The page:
The presenter will provide an examination of “ableist criminality”: the way the discourse of inherent “wrongness” undergirds ableism and creates a double-bind that regards disabled people as threatening, yet seemingly incapable of autonomy. Responses to the (legally justified) homicide of Eric Garner in July 2014 by a police officer explicitly illustrates this and the connection between ableism and racism—criminal behaviour is seen as an inherent deficiency that is inexplicably regarded as the fault of the criminal. NY Representative Peter King argues that the physical force used against Garner was legitimated by his large size and his refusal to cooperate with police, while also blaming Garner’s death on his health problems—not the violent action of police: “If he had not had asthma and a heart condition and was so obese, almost definitely he would not have died.”

In thinking of the legacy of the Americans with Disabilities Act, we might not only consider how to better protect and accommodate people with disabilities, but also how the core mentalities of society continue to oppress through the linkage of ableism with criminality.  I will juxtapose contemporary and historical discourses that associate disability with inherent “wrongness” to put ableist criminality in historical context, reflect on the ways we locate normality and abnormality, and ask how conceptions of disability can resist notions of ableist criminality while attending to the material realities of impairment and the benefits of minority identity.

3:00pm-4:30pm - Ken Campbell Memorial Lecture: "The Stories We Tell: The Americans with Disabilities Act after 25 Years"

Presented by Lennard J. Davis. Free and Open to the Public

Based on his forthcoming book, Enabling Acts, Davis' topic honors both the 25th Anniversary of the ADA and Campbell’s life’s work as an advocate including over twenty years guiding the City of Columbus’ disability policies and practice. 

Davis tells the neglected story behind the Americans with Disabilities Act, a model for civil rights laws around the world that is too often absent from the curriculum and too far from popular consciousness at home. Enabling Acts is not a dry legislative history.  Davis tells the rich human story; illustrating the successes and shortcomings of the ADA in areas ranging from employment, education, and transportation to shifting social attitudes.  This powerfully told story promises to set the stage for the next generation of disability rights leaders. 

Davis summed up the importance of these stories this way.  "I have come to see that disability studies is imperative. It is crucial that students in elementary and secondary school, as well as students in the university, grow up in close contact with people with all kinds of disabilities. It is crucial that disability studies be included in the curricula of schools so that when Rosa Parks and the civil rights movement are studied, when films on Stonewall are screened, Chicano authors are read — that disability history and culture be included as well from the accomplishments of Vietnam Vets and Ron Kovic to the Berkeley movement led by disability activist Ed Roberts to the Deaf President Now movement at Gallaudet University. The drafting of the ADA should be studied the way that the drafting of the Declaration of Independence is studied. Students should be able to read the work of Nancy Mairs or Andre Dubus, to know about the disabilities of artists and writers like James Joyce, Harriet Martineau, and William DeKooning, as well as the more obvious Beethoven or Ray Charles."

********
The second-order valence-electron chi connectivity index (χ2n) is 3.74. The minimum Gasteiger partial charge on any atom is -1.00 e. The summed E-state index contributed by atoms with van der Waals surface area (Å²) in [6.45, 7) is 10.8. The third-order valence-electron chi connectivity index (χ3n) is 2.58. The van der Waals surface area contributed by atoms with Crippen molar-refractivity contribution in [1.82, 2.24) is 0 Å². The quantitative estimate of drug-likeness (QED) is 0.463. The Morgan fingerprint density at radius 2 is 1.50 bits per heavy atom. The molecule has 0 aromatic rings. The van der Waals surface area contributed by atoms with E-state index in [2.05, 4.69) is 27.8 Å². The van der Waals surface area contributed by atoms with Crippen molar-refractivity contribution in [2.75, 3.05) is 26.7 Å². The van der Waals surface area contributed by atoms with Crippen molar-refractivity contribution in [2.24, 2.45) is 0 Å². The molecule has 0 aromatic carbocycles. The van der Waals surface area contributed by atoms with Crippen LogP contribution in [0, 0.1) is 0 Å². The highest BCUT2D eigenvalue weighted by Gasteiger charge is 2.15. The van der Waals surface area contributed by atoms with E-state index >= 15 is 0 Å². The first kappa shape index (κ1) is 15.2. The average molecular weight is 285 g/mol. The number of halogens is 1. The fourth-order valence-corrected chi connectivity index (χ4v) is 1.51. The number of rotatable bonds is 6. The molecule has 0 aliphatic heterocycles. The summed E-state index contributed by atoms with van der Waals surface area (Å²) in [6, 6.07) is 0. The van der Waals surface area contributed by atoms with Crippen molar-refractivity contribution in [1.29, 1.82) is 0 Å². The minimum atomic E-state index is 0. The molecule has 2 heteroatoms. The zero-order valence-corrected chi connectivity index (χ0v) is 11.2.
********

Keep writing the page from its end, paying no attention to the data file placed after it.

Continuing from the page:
4:30pm–6:00pm - Student Perspectives Ethel Louise Armstrong Student Poster Presentations and Reception - Free and Open to the Public

Network with professionals, the community, and scholars who share an interest in disability.  A generous gift from the Ethel Louise Armstrong Foundation funds cash awards for graduate & undergraduate research, arts, community service and class projects focused on disability.

Tuesday , April 14, 2015
9:00am-10:30am - Concurrent Sessions
Session A: Disability & Accessibility as a Matter of Course in University Life

Amy Quillin, Director, Student Accessibility Services, Kent State University; Allison West-Kaskey, Director, Office of Services for Students with Disabilities, John Carroll University

Intended primarily for educators, this interactive  presentation will explain how 2 universities, one private and one public, are working to create a culture of inclusion of disability and accessibility as a necessary component of university life – as a matter of course – including those from the highest levels (President, Provost, Vice Presidents, etc.). The directors of the disability/accessibility offices will share the unique ways they’ve fostered progress in moving the discussion and enactment of policies/procedures regarding disability forward within their respective universities.  From a university-wide ADA committee, to faculty newsletters, to interactive websites, to campus climate studies, to individual meetings with key personnel in offices such as procurement, the Provost, academic deans and directors, university marketing, information technology, to partnerships with select academic and university departments, to an active disability/accessibility-related student group,  etc. all have been instrumental in making disability and accessibility-related concerns a critical part of university discussions, getting “buy-in” from key administrators, and essentially, making disability/accessibility a matter of course within the university. Although much work is obviously yet to be done, the presenters are anxious to share what has worked, so far, for their respective universities. The presenters will also solicit input from audience participants as to how they have made progress in this area within their own universities/settings.